Session Time: 12:30pm-2:00pm
Location: Research Hub - Kiosk 3
Disclosures: Michael O. Boyd, DO: Nothing to disclose
Case Description: The patient was referred to sports medicine clinic for 2 months of left shoulder pain and weakness. Her symptoms began shortly after a branchial cleft cyst excision. She endorsed left anterior shoulder pain and weakness with flexion and abduction past 30 degrees. Her pain was refractory to meloxicam and two intramuscular corticosteroid injections. She denied paresthesias, shoulder dislocation, trauma or weakness in other parts of the arm. Workup completed at the time of referral was AP and lateral x-rays and MRI of the left shoulder which were negative for pathology. Exam demonstrated subtle atrophy and tenderness to palpation of the left superior trapezius muscle. Left shoulder abduction past 30 degrees required extension of the left shoulder posteriorly and use of accessory muscles to elevate her arm superiorly. Observation of her scapula during range of motion testing revealed a protracted, depressed and medially rotated scapula. She was referred for electrodiagnostic evaluation.
Setting: Tertiary Care, Academic Medical Center, Sports Medicine Clinic and Electrophysiology Lab
Patient: An 18-year-old female student athlete with left shoulder pain and weakness.
Assessment/Results: Nerve conduction studies showed asymmetric spinal accessory nerve amplitudes (1.5 mV on the left and 6.0 mV on the right). Electromyography evaluation of the left trapezius muscle demonstrated normal insertional activity, no spontaneous activity at rest, small polyphasic motor unit potentials, reduced recruitment and interference pattern leading to the diagnosis of spinal accessory mononeuropathy. She was referred to physical therapy and completed 16 weeks of scapular stabilization and shoulder strengthening exercises, which significantly improved her symptoms.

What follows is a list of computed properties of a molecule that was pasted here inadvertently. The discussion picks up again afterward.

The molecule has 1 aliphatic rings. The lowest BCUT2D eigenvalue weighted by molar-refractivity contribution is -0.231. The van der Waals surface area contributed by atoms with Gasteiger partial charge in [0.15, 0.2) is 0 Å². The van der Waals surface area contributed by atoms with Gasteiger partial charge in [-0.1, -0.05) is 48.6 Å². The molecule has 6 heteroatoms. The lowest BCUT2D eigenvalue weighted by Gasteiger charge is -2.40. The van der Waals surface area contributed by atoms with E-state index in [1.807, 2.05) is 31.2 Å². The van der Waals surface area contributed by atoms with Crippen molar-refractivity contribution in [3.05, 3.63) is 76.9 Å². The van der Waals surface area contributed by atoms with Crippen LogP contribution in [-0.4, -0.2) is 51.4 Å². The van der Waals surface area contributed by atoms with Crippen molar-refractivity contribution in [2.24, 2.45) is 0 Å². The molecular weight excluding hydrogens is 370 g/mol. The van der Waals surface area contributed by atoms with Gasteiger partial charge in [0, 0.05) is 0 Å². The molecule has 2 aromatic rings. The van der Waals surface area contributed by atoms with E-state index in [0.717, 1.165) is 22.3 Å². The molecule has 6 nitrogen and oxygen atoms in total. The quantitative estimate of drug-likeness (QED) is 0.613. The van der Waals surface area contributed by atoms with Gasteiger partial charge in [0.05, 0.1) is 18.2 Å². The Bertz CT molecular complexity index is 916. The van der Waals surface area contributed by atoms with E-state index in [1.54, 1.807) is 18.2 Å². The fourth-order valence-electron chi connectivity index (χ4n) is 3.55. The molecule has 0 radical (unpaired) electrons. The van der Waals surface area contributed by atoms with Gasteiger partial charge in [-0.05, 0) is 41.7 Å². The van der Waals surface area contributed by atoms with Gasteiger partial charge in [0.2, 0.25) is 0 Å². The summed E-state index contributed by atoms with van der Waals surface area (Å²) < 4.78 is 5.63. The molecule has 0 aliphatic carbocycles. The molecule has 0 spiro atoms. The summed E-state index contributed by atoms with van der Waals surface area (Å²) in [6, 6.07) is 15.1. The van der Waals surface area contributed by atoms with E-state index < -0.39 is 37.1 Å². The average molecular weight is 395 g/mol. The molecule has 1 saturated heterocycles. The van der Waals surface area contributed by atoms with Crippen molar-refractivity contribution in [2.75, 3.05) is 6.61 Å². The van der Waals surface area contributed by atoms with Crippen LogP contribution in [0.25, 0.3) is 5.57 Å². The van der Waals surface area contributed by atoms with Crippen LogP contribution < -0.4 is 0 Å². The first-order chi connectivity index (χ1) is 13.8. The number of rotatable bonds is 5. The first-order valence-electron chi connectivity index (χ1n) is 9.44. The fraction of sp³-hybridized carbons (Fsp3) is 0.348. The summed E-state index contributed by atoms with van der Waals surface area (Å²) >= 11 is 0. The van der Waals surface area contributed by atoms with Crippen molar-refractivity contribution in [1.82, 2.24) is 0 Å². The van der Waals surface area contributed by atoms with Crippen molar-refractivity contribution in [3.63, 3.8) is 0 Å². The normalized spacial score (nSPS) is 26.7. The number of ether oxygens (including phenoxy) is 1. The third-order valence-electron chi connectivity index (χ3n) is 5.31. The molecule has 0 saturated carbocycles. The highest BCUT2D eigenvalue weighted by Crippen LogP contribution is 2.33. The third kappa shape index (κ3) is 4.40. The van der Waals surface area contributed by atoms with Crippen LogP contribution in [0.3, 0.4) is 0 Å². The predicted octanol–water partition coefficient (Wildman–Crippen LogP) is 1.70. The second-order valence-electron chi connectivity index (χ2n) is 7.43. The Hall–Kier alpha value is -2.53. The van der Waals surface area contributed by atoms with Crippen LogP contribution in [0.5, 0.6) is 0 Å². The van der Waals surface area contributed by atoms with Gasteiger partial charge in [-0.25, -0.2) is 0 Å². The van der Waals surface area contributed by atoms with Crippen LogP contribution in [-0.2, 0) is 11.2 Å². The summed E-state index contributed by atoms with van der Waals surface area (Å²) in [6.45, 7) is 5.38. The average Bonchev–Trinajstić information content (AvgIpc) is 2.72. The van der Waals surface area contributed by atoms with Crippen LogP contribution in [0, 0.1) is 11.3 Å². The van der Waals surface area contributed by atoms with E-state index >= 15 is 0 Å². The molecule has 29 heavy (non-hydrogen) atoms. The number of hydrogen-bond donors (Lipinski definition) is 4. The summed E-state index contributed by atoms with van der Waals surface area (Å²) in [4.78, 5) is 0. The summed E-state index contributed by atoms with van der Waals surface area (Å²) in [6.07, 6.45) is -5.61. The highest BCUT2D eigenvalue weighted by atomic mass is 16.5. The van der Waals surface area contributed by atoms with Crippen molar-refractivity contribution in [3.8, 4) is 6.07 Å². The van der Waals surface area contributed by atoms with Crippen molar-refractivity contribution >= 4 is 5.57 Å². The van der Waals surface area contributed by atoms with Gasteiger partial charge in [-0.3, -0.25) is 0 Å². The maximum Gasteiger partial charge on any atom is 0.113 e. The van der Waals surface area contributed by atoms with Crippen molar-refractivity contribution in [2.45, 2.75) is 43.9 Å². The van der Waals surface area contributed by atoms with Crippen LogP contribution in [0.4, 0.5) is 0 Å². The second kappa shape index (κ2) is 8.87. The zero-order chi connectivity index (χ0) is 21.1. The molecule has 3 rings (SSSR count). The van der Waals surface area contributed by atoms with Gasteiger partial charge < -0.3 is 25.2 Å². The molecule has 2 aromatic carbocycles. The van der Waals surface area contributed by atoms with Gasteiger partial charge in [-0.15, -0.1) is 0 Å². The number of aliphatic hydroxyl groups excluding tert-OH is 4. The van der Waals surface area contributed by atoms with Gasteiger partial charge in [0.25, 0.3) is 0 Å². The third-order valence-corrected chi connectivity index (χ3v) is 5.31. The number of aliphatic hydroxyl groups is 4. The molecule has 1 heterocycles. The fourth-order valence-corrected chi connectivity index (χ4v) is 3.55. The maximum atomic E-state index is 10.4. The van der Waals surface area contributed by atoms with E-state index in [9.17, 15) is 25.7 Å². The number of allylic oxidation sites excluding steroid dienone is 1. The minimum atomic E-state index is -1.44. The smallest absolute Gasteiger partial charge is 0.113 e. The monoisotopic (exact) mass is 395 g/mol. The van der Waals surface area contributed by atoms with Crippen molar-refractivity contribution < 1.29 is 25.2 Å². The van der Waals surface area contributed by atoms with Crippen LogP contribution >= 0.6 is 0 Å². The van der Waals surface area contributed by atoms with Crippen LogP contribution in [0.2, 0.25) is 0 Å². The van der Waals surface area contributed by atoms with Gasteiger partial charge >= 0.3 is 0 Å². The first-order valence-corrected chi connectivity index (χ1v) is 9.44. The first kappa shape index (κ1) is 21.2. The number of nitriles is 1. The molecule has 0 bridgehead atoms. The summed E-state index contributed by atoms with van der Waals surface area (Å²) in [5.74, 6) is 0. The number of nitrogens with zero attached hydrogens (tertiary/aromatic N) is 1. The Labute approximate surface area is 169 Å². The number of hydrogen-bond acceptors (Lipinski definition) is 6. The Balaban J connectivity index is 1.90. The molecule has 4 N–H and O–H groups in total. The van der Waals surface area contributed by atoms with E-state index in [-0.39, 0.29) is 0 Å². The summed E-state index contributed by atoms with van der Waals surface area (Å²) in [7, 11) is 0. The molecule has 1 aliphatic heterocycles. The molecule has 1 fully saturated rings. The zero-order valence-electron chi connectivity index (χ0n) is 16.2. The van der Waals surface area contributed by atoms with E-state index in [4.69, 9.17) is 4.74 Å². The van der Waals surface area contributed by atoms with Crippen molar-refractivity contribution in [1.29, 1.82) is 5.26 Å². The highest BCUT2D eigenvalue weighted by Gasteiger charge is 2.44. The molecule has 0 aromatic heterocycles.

Discussion: Spinal accessory nerve injuries are a known complication in head and neck cancer surgeries, but, to our knowledge, this is the first reported case of spinal accessory nerve injury following branchial cleft cyst excision.
Conclusion: Electrodiagnostic evaluation should be considered in the workup of obscure cases of shoulder pain and weakness.
Level of Evidence: Level V
To cite this abstract in AMA style:Boyd MO. The Cold Shoulder: A Case Report of an Unusual Cause of Shoulder Pain and Weakness [abstract]. PM R. 2019; 11(S2)(suppl 2). https://pmrjabstracts.org/abstract/the-cold-shoulder-a-case-report-of-an-unusual-cause-of-shoulder-pain-and-weakness/. Accessed February 27, 2024.
« Back to AAPM&R Annual Assembly 2019
PM&R Meeting Abstracts - https://pmrjabstracts.org/abstract/the-cold-shoulder-a-case-report-of-an-unusual-cause-of-shoulder-pain-and-weakness/